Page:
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Coffin & Gravedigger series

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If He Hollers Let Him Go 1945

Lonely Crusade  1947

Cast the First Stone 1999 (orig. Yesterday Will Make You Cry 1952)

The Third Generation  1954

The End of a Primitive   1955

Collected Stories  1933-77


Pinktoes  1961

The Quality of Hurt :
The Autobiography of Chester Himes, The Early Years. 1972

Black on Black   1973

My Life As Absurdity :
The Autobiography of Chester Himes, Volume Two  1976

planB  1983

A Case for Rape  1985 = Une Affair de viol  1963

Newly released

If He Hollers Let Him Go  1945

This is Himes' first book and was written while he was prison.

The protagonist is Bob Jones, an articulate (two years of college) black leaderman at the shipyard. He desparately wants to simply get along and be left alone. As the novel opens, Bob is dreaming of a dog on a wire leash. He rolls on a side and dreams of interrogation for the death of a white man at a factory. He rols on his back and dreams of asking two white men for a job - they laugh at him because he doesn't have the tools.

Alas Jones awakens to find himself in an even greater nightmare.He left Cleveland thinking L.A. would be different, a place where he could put his racial self-consciousness out of mind. But he sees Japanese children singing "God Bless America" being lead to internment camps. He realized the whites he saw were filled with crazy unleashed hatred for those they deemed to bomb Pearl Harbor. It is Monday morning and Jones is late for work and the enemy (the white man) is just ready to strike out at him for Pearl Harbor.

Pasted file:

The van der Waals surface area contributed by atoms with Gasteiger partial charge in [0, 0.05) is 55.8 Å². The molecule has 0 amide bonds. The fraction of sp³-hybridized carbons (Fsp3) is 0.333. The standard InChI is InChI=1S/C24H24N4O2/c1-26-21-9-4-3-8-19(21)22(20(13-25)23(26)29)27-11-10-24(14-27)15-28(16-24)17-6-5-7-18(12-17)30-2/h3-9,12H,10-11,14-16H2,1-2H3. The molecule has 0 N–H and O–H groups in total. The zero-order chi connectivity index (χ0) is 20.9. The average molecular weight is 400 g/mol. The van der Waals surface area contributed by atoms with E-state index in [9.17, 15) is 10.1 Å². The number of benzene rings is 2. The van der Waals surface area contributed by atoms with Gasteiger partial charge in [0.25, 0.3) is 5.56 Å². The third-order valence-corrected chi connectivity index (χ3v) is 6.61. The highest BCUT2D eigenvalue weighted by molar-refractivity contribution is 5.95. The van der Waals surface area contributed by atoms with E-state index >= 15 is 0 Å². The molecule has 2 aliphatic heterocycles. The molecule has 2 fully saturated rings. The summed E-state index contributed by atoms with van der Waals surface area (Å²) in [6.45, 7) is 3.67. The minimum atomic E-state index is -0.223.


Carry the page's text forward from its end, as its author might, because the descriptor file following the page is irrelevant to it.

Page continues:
Bob Jones is demoted, has a white co-worker gunning for him, his girl friend may be a lesbian, is humiliated by the police, etc. ...

Lonely Crusade  1947



Lee Gordon, the protagonist, is a well-educated middle-class intellectual hired to organize the 3000 black men and women part of the 30,000 war workforce at Comstock Aircraft Corp., but this crusader discovers he knows nothing about blacks. He is alienated from his wife, Ruth, with a relationship defined by his enactment of the subjugation placed upon him by the outside world. The Party assign a white woman to compromise Gordon sexually.
Thus, ostensibly a novel of protest, Lonely Crusade is really about American culture's obsession with dominance and power.

Cast the First Stone  1999 (orig. = Yesterday Will Make You Cry   1954)

Says Himes, in a 1952 letter to Richard Wright, "This book is a simple story about life in prison; maybe the boys can stand the truth about life in a state prison better than they can stand the truth about life in the prison of being a Negro in America." Protagonist James Monroe is a 19 year old prisoner sentenced 25 years for armed robbery. The prison world consists of convoluted versions of forms -sexual, racial, social, political, economic- found in the outside culture.

The publishers changed much of the script of "Yesterday...) published and republished as Cast the First Stone.

I am told that the soon to be re-released issue of "Yesterday Will Make You Cry" will be the first time Himes's original prison novel had been published.

The Third Generation  1954